|Spreads from||Mon-Fri open||Leverage up to|
|1.7 pts||24 hrs||400:1|
A general rule is that the larger the GDP of a country in the eurozone the larger their impact on the euro, in this regard economic data and policy decisions in Germany (which has the highest GDP in the eurozone) can have a significant impact on EUR. However, smaller countries also have the ability to affect the euro, especially in times of crisis that threaten the economic stability of the region (otherwise known as the domino effect). Other data including GDP growth, employment, inflation and trade balance data are important. The ECB dictate interest rates for the region and also have to ability to significantly move the euro through other policy decisions.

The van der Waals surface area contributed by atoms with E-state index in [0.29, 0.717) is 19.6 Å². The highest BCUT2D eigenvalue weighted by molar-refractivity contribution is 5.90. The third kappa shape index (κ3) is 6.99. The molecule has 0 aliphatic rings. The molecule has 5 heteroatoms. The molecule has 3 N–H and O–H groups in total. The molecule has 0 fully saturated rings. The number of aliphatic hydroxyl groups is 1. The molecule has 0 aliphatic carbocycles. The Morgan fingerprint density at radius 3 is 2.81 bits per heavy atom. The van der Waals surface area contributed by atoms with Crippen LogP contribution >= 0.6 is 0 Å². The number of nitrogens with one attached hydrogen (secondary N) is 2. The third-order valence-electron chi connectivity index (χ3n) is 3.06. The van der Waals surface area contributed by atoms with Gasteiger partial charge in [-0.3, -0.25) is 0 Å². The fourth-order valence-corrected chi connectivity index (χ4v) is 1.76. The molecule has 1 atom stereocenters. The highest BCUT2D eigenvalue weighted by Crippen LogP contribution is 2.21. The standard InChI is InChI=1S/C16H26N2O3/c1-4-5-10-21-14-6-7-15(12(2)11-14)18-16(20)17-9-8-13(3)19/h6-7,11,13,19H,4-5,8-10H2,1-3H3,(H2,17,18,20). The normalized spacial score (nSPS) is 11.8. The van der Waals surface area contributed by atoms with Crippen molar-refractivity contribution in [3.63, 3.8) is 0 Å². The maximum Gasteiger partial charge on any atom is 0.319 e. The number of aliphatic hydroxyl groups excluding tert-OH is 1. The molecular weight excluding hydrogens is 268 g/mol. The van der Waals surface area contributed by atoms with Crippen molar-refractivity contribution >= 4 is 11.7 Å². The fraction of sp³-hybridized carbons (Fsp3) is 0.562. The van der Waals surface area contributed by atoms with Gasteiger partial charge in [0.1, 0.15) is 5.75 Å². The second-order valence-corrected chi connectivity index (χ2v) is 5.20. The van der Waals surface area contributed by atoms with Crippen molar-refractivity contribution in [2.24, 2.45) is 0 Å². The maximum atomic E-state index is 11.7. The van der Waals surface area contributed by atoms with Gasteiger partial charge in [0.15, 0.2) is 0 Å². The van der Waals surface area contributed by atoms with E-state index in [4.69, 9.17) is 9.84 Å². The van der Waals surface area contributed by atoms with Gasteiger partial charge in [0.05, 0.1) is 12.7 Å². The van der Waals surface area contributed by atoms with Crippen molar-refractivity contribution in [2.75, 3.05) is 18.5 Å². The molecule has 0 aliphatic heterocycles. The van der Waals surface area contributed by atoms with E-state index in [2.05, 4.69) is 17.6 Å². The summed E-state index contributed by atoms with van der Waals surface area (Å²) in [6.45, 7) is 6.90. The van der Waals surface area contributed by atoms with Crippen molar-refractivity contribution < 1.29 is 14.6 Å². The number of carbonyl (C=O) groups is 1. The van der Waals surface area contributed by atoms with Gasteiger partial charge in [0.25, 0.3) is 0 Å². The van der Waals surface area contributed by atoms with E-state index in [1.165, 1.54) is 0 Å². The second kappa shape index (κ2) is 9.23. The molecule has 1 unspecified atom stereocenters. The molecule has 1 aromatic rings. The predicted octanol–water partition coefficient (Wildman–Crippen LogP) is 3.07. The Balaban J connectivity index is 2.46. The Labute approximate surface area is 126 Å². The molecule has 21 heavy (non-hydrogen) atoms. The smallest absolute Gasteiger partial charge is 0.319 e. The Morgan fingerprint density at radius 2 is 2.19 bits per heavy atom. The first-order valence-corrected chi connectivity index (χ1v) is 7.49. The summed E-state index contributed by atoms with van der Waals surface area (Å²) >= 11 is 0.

USD can be influenced by labour market data (in particular NFP results and the level of unemployment), GDP and inflation data, interest rates and the Fed. Lately, quantitative easing, or the possibility of it, by the Fed and the notion that the US dollar may be a safe haven has factored into investors decisions when trading USD.